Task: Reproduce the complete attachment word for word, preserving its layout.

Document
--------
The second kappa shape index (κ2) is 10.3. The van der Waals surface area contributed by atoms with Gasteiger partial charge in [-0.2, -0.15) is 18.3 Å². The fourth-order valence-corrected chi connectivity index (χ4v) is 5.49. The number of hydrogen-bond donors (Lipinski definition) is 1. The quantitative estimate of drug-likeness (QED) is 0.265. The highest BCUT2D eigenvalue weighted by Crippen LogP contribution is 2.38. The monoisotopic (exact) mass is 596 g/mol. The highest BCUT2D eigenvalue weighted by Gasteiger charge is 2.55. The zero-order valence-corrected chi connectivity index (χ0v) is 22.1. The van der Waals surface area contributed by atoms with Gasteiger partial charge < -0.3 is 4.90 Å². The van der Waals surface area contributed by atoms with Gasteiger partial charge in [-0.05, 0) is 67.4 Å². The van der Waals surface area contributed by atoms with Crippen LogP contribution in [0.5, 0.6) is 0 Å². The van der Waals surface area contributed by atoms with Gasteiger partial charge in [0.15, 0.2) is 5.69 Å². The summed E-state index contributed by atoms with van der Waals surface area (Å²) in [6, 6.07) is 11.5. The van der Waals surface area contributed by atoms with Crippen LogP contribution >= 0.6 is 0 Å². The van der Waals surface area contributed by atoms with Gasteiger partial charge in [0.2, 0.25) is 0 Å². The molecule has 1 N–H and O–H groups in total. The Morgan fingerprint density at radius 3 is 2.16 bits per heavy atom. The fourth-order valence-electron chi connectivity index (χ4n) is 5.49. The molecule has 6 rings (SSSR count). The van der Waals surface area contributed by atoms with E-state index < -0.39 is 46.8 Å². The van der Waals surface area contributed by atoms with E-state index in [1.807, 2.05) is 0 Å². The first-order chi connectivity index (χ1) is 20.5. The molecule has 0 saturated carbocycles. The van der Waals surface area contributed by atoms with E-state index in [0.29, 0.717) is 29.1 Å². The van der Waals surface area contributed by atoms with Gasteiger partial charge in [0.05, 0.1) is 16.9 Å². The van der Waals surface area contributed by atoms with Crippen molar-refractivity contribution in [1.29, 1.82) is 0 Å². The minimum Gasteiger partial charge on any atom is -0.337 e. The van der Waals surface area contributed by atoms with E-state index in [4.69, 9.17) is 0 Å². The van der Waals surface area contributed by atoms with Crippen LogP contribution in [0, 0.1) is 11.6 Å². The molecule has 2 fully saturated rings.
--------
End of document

The second kappa shape index (κ2) is 10.3. The van der Waals surface area contributed by atoms with Gasteiger partial charge in [-0.2, -0.15) is 18.3 Å². The fourth-order valence-corrected chi connectivity index (χ4v) is 5.49. The number of hydrogen-bond donors (Lipinski definition) is 1. The quantitative estimate of drug-likeness (QED) is 0.265. The highest BCUT2D eigenvalue weighted by Crippen LogP contribution is 2.38. The monoisotopic (exact) mass is 596 g/mol. The highest BCUT2D eigenvalue weighted by Gasteiger charge is 2.55. The zero-order valence-corrected chi connectivity index (χ0v) is 22.1. The van der Waals surface area contributed by atoms with Gasteiger partial charge < -0.3 is 4.90 Å². The van der Waals surface area contributed by atoms with Gasteiger partial charge in [-0.05, 0) is 67.4 Å². The van der Waals surface area contributed by atoms with Crippen LogP contribution in [0.5, 0.6) is 0 Å². The van der Waals surface area contributed by atoms with Gasteiger partial charge in [0.15, 0.2) is 5.69 Å². The summed E-state index contributed by atoms with van der Waals surface area (Å²) in [6, 6.07) is 11.5. The van der Waals surface area contributed by atoms with Crippen LogP contribution >= 0.6 is 0 Å². The van der Waals surface area contributed by atoms with Gasteiger partial charge in [0.2, 0.25) is 0 Å². The molecule has 1 N–H and O–H groups in total. The Morgan fingerprint density at radius 3 is 2.16 bits per heavy atom. The fourth-order valence-electron chi connectivity index (χ4n) is 5.49. The molecule has 6 rings (SSSR count). The van der Waals surface area contributed by atoms with E-state index < -0.39 is 46.8 Å². The van der Waals surface area contributed by atoms with E-state index in [1.807, 2.05) is 0 Å². The first-order chi connectivity index (χ1) is 20.5. The molecule has 0 saturated carbocycles. The van der Waals surface area contributed by atoms with E-state index in [0.29, 0.717) is 29.1 Å². The van der Waals surface area contributed by atoms with Gasteiger partial charge in [0.05, 0.1) is 16.9 Å². The van der Waals surface area contributed by atoms with Crippen molar-refractivity contribution in [1.29, 1.82) is 0 Å². The minimum Gasteiger partial charge on any atom is -0.337 e. The van der Waals surface area contributed by atoms with E-state index in [4.69, 9.17) is 0 Å². The van der Waals surface area contributed by atoms with Crippen LogP contribution in [0, 0.1) is 11.6 Å². The molecule has 2 fully saturated rings.